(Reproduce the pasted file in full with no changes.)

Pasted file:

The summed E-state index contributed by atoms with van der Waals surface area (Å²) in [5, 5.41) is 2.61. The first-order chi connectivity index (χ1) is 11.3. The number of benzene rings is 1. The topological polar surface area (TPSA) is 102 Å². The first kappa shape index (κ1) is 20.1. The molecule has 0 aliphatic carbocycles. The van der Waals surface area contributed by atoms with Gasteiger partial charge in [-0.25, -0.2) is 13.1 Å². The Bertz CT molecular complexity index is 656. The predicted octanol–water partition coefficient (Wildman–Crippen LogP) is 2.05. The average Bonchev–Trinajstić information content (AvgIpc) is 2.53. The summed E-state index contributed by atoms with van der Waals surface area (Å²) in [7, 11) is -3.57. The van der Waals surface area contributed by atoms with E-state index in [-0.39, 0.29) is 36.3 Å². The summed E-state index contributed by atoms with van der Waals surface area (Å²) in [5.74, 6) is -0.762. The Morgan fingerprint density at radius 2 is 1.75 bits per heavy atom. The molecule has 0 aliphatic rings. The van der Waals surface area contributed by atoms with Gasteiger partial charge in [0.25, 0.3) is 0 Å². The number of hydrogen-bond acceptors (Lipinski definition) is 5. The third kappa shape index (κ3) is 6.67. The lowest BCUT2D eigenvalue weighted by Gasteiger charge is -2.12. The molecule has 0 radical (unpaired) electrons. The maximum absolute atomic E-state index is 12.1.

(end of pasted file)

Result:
The summed E-state index contributed by atoms with van der Waals surface area (Å²) in [5, 5.41) is 2.61. The first-order chi connectivity index (χ1) is 11.3. The number of benzene rings is 1. The topological polar surface area (TPSA) is 102 Å². The first kappa shape index (κ1) is 20.1. The molecule has 0 aliphatic carbocycles. The van der Waals surface area contributed by atoms with Gasteiger partial charge in [-0.25, -0.2) is 13.1 Å². The Bertz CT molecular complexity index is 656. The predicted octanol–water partition coefficient (Wildman–Crippen LogP) is 2.05. The average Bonchev–Trinajstić information content (AvgIpc) is 2.53. The summed E-state index contributed by atoms with van der Waals surface area (Å²) in [7, 11) is -3.57. The van der Waals surface area contributed by atoms with E-state index in [-0.39, 0.29) is 36.3 Å². The summed E-state index contributed by atoms with van der Waals surface area (Å²) in [5.74, 6) is -0.762. The Morgan fingerprint density at radius 2 is 1.75 bits per heavy atom. The molecule has 0 aliphatic rings. The van der Waals surface area contributed by atoms with Gasteiger partial charge in [0.25, 0.3) is 0 Å². The number of hydrogen-bond acceptors (Lipinski definition) is 5. The third kappa shape index (κ3) is 6.67. The lowest BCUT2D eigenvalue weighted by Gasteiger charge is -2.12. The molecule has 0 radical (unpaired) electrons. The maximum absolute atomic E-state index is 12.1.